Changing Terminology for Children’s Issues after Separation

Changing Terminology for Children’s Issues after Separation

Custody and Access

In mediation we sometimes hear parents talking about winning ‘custody’ of their children or gaining ‘access’ to them. Nowadays UK lawyers, judges and mediators no longer use these terms, in fact their use is actively discouraged. This is because of a change of emphasis in the law itself.

The 1989 Children Act promoted the use of concepts of ‘parental responsibility’ ‘residence’ and ‘contact.’  The aim was to shift parents from looking at their ‘rights’ to their children to their responsibilities towards them. And by ceasing to think in terms of ‘custody’ and ‘access’ it was hoped to break down the division between each parents’ role – ie the idea that one parent has primary responsibility for the children, and the other merely has ‘access’ to them.

Parental Responsibility

The concept of parental responsibility is now central to UK children’s law. (For more information see our Factsheets 13). Parental responsibility is held by all married parents (and the vast majority of unmarried parents). The intention of the lawmakers was to encourage parents to reach agreement in respect of their children’s living arrangements, and the way in which decisions are made about the child’s life and education in the best interests of the child.

Residence and Contact Orders

In disputed cases the court had the power to make orders, in particular ‘residence orders,’ ‘contact orders,’ ‘ specific issue orders’ and ‘prohibited steps orders.’  The court is, however, under an obligation not to make an order unless it can be satisfied that making an order is better for the child than not making an order.  The courts will take the view that, as a general rule it is better for children that their parents agree about living arrangements etc. rather than that such matters become the subject of court orders. So the court will normally only make orders in cases in which there is no chance of agreement being reached.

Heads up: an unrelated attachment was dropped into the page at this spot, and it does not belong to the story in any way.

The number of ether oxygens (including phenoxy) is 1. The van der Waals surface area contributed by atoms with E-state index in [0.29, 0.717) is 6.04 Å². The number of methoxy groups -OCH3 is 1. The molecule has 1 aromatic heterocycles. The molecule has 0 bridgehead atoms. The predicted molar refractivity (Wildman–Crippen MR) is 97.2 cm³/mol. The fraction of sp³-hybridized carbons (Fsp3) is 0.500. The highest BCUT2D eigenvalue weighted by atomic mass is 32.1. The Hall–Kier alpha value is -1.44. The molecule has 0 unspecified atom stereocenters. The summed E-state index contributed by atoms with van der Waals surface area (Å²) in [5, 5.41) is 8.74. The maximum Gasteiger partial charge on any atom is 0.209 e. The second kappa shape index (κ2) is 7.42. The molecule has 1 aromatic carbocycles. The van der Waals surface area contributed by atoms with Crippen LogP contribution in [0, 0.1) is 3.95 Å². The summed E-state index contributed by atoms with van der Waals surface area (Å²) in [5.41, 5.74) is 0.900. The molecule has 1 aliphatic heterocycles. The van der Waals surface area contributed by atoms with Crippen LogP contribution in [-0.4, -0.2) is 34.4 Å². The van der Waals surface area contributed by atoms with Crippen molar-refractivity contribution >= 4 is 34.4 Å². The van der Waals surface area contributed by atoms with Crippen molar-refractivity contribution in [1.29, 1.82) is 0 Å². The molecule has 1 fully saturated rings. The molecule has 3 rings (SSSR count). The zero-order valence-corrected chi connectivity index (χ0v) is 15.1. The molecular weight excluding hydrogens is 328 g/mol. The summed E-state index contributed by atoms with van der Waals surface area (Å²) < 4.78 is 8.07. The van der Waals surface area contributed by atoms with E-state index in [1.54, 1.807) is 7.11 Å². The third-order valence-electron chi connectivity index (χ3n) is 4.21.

A major government commissioned report on UK Family Justice (The Norgrove Report) in 2011 looked at these kinds of issues in depth.  It concluded that the basic structure of the law was sound, but that ‘residence and contact orders’ could be unhelpfully viewed as somehow equivalent to the outmoded concepts of ‘custody’ and ‘access.’

The whole intention of parental responsibility was to get away from the idea that one parent, because the child was living with them, was therefore somehow totally in charge of the child’s life.

As a result of the Norgrove Report there was considerable debate in the UK over whether shared care or equal parenting should be enshrined as a legal principle.

In fact the 2014 Children and Families Act did not introduce any kind of equal parenting principle into UK law, but it did  place more emphasis on the obligation of parents with parental responsibility to arrive at agreements in respect of their children. ‘Residence’ and ‘Contact’ orders were abandoned  in favour of the ‘child arrangement order.’ This is the order that would now be made in the UK family court in the event of a failure of parents to be able to agree about children’s living arrangements.

Why does this matter?

This shift in language matters because it goes against the concept of one  parent being solely responsible for a child’s welfare and upbringing. This should in turn encourage parents not to see the a differences over proposed arrangements for children as a win/lose battle, something of course that we as mediators would encourage. The new language points to the idea that arrangements for children need to change over time as the child grows up and their needs change. It also reflects a significant and growing body of evidence that it is not the quantity of time that a child spends with each parent that is significant, but the quality of the relationship between the parent and child, and the fact that arrangements have been agreed on by parents in their child’s best interests. These are the key factors which will increase the long-term well-being of children of separating couples.